Porter Airlines’ expansion has not only significantly increased competition in the so-called Eastern Triangle, but it has also driven down fares for consumers on flights between Toronto, Ottawa and Montreal in the process, according to a new report from Cameron Doerksen, Versant Partners analyst.
Porter has grown into a more significant competitor to Air Canada (AIDIF.PK) and WestJet (OTC:WJAVF) with a fleet that has expanded from four aircraft two years ago to an expected 20 planes by early 2010.
Mr. Doerksen estimates Porter’s seat share on flights between Toronto and Montreal by all three competitors has grown from 12% to 20%, and from 19% to 24% between Toronto and Ottawa since 2007. These gains have not only been made by fending off WestJet’s expansion, but by eating into the business travel market of Air Canada, he added.
“Even though [WestJet] has been very aggressive with its fares in order to attract traffic, it has actually cut back on capacity,” he said, noting that the Calgary carriers weekly departures in the Eastern Triangle has shrunk from 7% of its total takeoffs two years ago to 4.8% today.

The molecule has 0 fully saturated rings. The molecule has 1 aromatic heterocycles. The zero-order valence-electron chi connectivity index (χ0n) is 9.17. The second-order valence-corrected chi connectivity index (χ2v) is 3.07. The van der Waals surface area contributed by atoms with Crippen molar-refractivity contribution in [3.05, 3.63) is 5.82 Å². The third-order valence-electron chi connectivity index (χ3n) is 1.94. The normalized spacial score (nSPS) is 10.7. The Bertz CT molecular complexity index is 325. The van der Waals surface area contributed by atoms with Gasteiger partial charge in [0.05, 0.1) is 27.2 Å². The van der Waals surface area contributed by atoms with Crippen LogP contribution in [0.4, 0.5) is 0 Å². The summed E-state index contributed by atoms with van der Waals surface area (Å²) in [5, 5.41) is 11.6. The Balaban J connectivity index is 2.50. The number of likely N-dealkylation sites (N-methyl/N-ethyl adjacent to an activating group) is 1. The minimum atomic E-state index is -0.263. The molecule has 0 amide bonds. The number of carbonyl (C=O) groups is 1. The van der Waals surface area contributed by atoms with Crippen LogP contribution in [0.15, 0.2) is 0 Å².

He goes on to say:
In our opinion, Air Canada has seen a greater impact since we believe Porter is attracting a meaningful share of Air Canada’s higher yielding business travelers.
Air Canada noted on its first quarter conference call that revenues on its Chicago and New York routes have also been depressed year over year.
Mr. Doerksen said:
We believe that it is no coincidence that New York and Chicago are Porter’s first two routes into the U.S. As Porter adds new U.S. routes, it will be interesting to watch how much of an impact it has on Air Canada’s US transborder yields.
However, in the grand scheme of things, Mr. Doerksen cautioned that Porter’s impact on the larger carriers will be relatively limited.
Despite the increased competition, we stress that these routes still make up a relatively small part of both WestJet’s and Air Canada’s total network.